US GOVERNMENT CONTRACTS

Highlighting a selection of $100 million+ government awarded contracts awarded between 6-10 September.

10 September
US ARMY
Great Lakes Dredge & Dock was awarded a $138 million contract for dredging of the Corpus Christi Ship Channel. US Army Corps of Engineers is the contracting activity.

Lockheed Martin Missiles and Fire Control was awarded a $101 million modification contract for procurement of Hellfire missiles and containers. Fiscal 2019, 2020 and 2021 procurement, defense-wide funds; and 2010 Foreign Military Sales (Indonesia, Greece, United Arab Emirates and Kuwait) funds in the amount of $101 million were obligated at the time of the award. US Army Contracting Command is the contracting activity.

US NAVY
Lockheed Martin is awarded an $11.9 million modification that adds scope and exercises options to procure material kits and special test/tooling equipment and provide non-recurring engineering in support of engineering change proposal development to support F-35 Joint Strike Fighter aircraft retrofit and modification efforts for the Navy, Marine Corps, Air Force, non-U.S. Department of Defense (DOD) participants and the governments of Israel, Japan, and the Republic of Korea. Fiscal 2021 aircraft procurement (Navy) funds in the amount of $3.4 million; fiscal 2021 aircraft procurement (Air Force) funds in the amount of $1.2 million; fiscal 2019 aircraft procurement (Air Force) funds in the amount of $220,104; non-U.S. DOD participants funds in the amount of $814,956; and Foreign Military Sales funds in the amount of $6.1 million will be obligated on this award. The Naval Air Systems Command is the contracting activity.

9 September
US ARMY
(Largest award of the day). Booz Allen Hamilton was awarded a $91 million hybrid contract to assess energy vulnerabilities, defining requirements for energy resilience projects and identifying third-party funding sources for energy resilience and security projects. US Army Corps of Engineers is the contracting activity.

8 September
MISSILE DEFENSE AGENCY
L-3 Communications Integrated Systems, doing business as L3 Aeromet, is being awarded an IDIQ contract with a maximum amount of $172 million. A single initial task order in the amount of $22.8 million is being issued. Under this contract, the contractor will provide support for the Airborne Sensors (ABS) program. These efforts will continue operations and sustainment of the High Altitude Observatory (HALO) aircraft and sensor equipment, mission planning and flight test execution, and improvement and modernisation efforts. The Missile Defense Agency is the contracting activity.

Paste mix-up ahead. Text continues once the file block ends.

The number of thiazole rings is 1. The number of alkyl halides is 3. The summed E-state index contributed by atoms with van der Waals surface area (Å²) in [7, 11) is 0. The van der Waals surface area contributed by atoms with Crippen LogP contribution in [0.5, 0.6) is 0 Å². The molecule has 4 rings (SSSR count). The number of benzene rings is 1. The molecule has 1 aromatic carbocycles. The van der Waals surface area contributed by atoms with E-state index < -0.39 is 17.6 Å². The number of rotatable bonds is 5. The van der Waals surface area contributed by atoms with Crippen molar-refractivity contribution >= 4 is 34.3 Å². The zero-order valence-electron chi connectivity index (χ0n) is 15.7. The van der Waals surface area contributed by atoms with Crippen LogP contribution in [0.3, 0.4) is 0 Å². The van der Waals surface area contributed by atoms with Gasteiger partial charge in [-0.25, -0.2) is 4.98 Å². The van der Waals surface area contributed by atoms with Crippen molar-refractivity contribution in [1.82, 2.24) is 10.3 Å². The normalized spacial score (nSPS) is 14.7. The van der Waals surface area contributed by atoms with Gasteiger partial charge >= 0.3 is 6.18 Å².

7 September
US NAVY
WSM Pacific SIOP, a Joint Venture, is awarded a $500 million IDIQ contract for architect-engineer services for various structural and waterfront-related projects in support of the shipyard infrastructure optimisation program and other projects at locations under the cognisance of Naval Facilities Engineering Systems Command (NAVFAC) Pacific. Planned projects include primarily, but are not limited to, Navy military construction (MILCON) projects involving new construction, repair, and alteration of waterfront/marine facilities, and other shored-based facility projects. The type of structural and waterfront services expected to be performed under this contract include, but are not limited to, the execution and delivery of MILCON project documentation (DD Form 1391); 1391 charrettes; design charrettes, design-build request for proposal; design-bid-build design contract documents; technical surveys and reports including concept and engineering studies, engineering modeling, site engineering investigations, topographic surveys, geotechnical investigations, hazardous material surveys, munitions of explosive concern surveys, hydrographic surveys, and others; construction cost estimates; collateral equipment buy packages; comprehensive interior design including structural interior design and furniture, fixtures, and equipment; and post construction award services. NAVFAC Pacific is the contracting activity.

US AIR FORCE
General Atomics Aeronautical Systems was awarded a $30.5 million order to a previously awarded, IDIQ contract for the Italy Mid-Life Modernisation (MLM) Lot 1 MQ-9A Block 5 aircraft and Block 30 Mobile Ground Control Station (MGCS) procurement. This contract involves 100 percent Foreign Military Sales to Italy. The Air Force Life Cycle Management Center is the contracting activity.

6 September
Labor Day


NEW EVENT CANCELLATIONS

DEFENCE AND SECURITY
1-4 November, 2021 Bangkok, Thailand.
This event has now been rescheduled for 29 August – 1 September 2022
IMPACT Exhibition and Convention Center, Muang Thong Thani, Bangkok, Thailand


Andrew Drwiega
Andrew Drwiega, Editor-in-Chief, Armada International / Asian Military Review.

Keep safe and healthy everyone.

Andrew Drwiega
Editor-in-Chief
Armada International / Asian Military Review